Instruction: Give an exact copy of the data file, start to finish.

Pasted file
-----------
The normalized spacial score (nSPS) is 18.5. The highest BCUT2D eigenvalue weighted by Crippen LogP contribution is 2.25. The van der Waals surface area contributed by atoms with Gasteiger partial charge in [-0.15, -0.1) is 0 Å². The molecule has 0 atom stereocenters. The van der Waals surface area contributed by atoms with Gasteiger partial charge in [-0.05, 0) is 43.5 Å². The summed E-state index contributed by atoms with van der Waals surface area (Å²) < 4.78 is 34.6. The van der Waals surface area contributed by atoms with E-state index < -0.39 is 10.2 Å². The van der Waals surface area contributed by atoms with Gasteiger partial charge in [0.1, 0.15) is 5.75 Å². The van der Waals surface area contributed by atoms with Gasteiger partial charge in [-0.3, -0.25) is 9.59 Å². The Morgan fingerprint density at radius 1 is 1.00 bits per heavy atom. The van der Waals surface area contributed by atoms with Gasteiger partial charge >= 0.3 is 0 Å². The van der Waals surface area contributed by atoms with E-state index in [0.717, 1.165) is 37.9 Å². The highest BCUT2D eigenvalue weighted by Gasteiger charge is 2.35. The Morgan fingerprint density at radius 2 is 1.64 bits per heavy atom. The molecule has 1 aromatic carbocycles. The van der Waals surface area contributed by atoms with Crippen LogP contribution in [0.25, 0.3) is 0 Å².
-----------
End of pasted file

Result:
The normalized spacial score (nSPS) is 18.5. The highest BCUT2D eigenvalue weighted by Crippen LogP contribution is 2.25. The van der Waals surface area contributed by atoms with Gasteiger partial charge in [-0.15, -0.1) is 0 Å². The molecule has 0 atom stereocenters. The van der Waals surface area contributed by atoms with Gasteiger partial charge in [-0.05, 0) is 43.5 Å². The summed E-state index contributed by atoms with van der Waals surface area (Å²) < 4.78 is 34.6. The van der Waals surface area contributed by atoms with E-state index < -0.39 is 10.2 Å². The van der Waals surface area contributed by atoms with Gasteiger partial charge in [0.1, 0.15) is 5.75 Å². The van der Waals surface area contributed by atoms with Gasteiger partial charge in [-0.3, -0.25) is 9.59 Å². The Morgan fingerprint density at radius 1 is 1.00 bits per heavy atom. The van der Waals surface area contributed by atoms with Gasteiger partial charge >= 0.3 is 0 Å². The van der Waals surface area contributed by atoms with E-state index in [0.717, 1.165) is 37.9 Å². The highest BCUT2D eigenvalue weighted by Gasteiger charge is 2.35. The Morgan fingerprint density at radius 2 is 1.64 bits per heavy atom. The molecule has 1 aromatic carbocycles. The van der Waals surface area contributed by atoms with Crippen LogP contribution in [0.25, 0.3) is 0 Å².